If you have any input, please comment.


Well-Known Member
A few months ago I was going to try painting the Alclad Chrome on some spare prints, it requires a gloss black undercoat before the chrome is airbrushed on.

I had a hard time getting a smooth glossy finish with the Alclad Black Gloss through the airbrush, I got "orange peel" texture where the coverage wasn't sufficient, runs where I tried to spray a bit more and difficulty finding the sweet spot of coverage. I tried a rattle can with black gloss as an alternative on another print and got similar results with that, so I set them aside, planning to figure it out later.

Yesterday I brought out the one that was sprayed with the rattle can and sanded the top half with 5000 grit, which made it a lot smoother and shiny. Later I applied a bit of the Alclad Chrome to see how it would look and I was pleasantly surprised.
I used this as a test piece to see how different opacities of the Chrome layer over the gloss black would affect the finish, where I kept it light on the back side and more heavy on the front where the red LED will go.


Today I'll try a gloss clear varnish (Vallejo Polyurethane as that's what I have on hand) over it to first of all see if the paints react with each other and then see if the areas with a heavier application of the Chrome will become more shiny (which they should if it works).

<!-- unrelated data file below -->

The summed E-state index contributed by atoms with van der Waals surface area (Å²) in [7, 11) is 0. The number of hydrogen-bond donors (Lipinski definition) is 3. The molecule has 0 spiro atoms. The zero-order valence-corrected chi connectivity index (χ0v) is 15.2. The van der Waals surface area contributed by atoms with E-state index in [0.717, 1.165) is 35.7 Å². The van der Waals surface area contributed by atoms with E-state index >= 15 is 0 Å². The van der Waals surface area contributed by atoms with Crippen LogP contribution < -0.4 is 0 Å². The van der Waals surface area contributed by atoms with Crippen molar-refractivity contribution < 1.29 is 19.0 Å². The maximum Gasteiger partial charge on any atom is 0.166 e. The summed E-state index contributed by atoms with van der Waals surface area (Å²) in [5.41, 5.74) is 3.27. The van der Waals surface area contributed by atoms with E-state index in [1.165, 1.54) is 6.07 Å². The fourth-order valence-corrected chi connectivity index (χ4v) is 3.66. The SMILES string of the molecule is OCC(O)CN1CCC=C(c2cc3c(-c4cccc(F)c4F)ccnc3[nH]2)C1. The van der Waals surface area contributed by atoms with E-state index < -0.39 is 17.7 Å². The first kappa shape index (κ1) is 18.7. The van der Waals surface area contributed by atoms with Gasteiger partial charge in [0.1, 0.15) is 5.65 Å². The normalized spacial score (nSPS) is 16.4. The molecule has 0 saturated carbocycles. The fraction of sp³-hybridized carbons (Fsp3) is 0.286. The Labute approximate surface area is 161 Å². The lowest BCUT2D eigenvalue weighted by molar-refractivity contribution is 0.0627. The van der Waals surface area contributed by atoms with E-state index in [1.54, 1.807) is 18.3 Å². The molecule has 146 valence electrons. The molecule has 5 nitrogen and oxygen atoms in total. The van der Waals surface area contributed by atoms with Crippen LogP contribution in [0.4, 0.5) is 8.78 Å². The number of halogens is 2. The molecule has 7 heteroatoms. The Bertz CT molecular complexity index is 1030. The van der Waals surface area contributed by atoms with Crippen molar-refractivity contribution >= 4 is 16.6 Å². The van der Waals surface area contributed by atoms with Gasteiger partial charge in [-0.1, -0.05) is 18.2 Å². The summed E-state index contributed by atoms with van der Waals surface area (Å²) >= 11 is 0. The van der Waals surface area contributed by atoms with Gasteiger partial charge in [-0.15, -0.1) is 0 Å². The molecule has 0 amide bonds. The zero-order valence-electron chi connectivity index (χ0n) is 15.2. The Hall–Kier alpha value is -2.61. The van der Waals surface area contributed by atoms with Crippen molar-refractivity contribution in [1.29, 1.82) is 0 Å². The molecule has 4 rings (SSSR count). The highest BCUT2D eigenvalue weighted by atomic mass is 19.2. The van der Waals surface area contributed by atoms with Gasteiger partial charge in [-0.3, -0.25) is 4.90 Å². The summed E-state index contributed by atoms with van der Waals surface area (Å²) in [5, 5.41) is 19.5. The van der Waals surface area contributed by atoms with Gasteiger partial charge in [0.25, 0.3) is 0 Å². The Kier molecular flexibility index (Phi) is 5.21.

Alclad recommend using their own aqua clear gloss, but I don't have that, and would have to order it online paying a hefty premium due to shipping and taxes. Trying out clear varnish I already have seems reasonable. If it doesn't work I'll see if I can get the Alclad clear gloss.

I'll also try lightly airbrushing some burnt umber and black ink over the chrome with and without gloss varnish to protect the chrome finish to see how it works out.

Looking forward to experimenting with this.


Active Member
Wow, nice work!
You went a lot deeper than I did years ago with this model :D
I have been meaning to make this one more accurate and for a while now, but I might not have to if you are planning to make your files available. It looks great so far!


Well-Known Member
Wow, nice work!
You went a lot deeper than I did years ago with this model :D
I have been meaning to make this one more accurate and for a while now, but I might not have to if you are planning to make your files available. It looks great so far!
Thanks a lot!

And thanks for making the original one, I think it still looks great :D